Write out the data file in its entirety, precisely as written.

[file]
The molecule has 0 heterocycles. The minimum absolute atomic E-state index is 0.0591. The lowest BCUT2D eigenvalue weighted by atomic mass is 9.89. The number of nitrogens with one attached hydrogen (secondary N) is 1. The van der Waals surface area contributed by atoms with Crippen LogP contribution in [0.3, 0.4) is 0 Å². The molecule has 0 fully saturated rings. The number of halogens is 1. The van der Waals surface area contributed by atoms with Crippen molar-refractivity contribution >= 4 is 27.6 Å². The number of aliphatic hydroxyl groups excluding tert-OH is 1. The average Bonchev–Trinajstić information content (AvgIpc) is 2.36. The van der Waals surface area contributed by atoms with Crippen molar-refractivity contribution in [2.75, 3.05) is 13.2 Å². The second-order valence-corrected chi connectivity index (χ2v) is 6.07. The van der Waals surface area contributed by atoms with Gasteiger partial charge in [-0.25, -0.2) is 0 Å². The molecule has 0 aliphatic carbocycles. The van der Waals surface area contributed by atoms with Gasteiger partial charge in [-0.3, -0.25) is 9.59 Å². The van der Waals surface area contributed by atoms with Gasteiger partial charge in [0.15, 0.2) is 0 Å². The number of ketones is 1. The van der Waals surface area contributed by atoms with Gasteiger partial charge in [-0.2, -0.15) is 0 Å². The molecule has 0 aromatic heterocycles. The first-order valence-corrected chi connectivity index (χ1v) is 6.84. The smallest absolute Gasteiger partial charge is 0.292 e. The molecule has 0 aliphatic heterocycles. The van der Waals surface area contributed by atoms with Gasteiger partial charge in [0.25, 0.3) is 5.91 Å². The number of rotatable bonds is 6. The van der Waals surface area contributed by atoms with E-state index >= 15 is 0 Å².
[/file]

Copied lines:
The molecule has 0 heterocycles. The minimum absolute atomic E-state index is 0.0591. The lowest BCUT2D eigenvalue weighted by atomic mass is 9.89. The number of nitrogens with one attached hydrogen (secondary N) is 1. The van der Waals surface area contributed by atoms with Crippen LogP contribution in [0.3, 0.4) is 0 Å². The molecule has 0 fully saturated rings. The number of halogens is 1. The van der Waals surface area contributed by atoms with Crippen molar-refractivity contribution >= 4 is 27.6 Å². The number of aliphatic hydroxyl groups excluding tert-OH is 1. The average Bonchev–Trinajstić information content (AvgIpc) is 2.36. The van der Waals surface area contributed by atoms with Crippen molar-refractivity contribution in [2.75, 3.05) is 13.2 Å². The second-order valence-corrected chi connectivity index (χ2v) is 6.07. The van der Waals surface area contributed by atoms with Gasteiger partial charge in [-0.25, -0.2) is 0 Å². The molecule has 0 aliphatic carbocycles. The van der Waals surface area contributed by atoms with Gasteiger partial charge in [-0.3, -0.25) is 9.59 Å². The van der Waals surface area contributed by atoms with Gasteiger partial charge in [0.15, 0.2) is 0 Å². The number of ketones is 1. The van der Waals surface area contributed by atoms with Gasteiger partial charge in [-0.2, -0.15) is 0 Å². The molecule has 0 aromatic heterocycles. The first-order valence-corrected chi connectivity index (χ1v) is 6.84. The smallest absolute Gasteiger partial charge is 0.292 e. The molecule has 0 aliphatic heterocycles. The van der Waals surface area contributed by atoms with Gasteiger partial charge in [0.25, 0.3) is 5.91 Å². The number of rotatable bonds is 6. The van der Waals surface area contributed by atoms with E-state index >= 15 is 0 Å².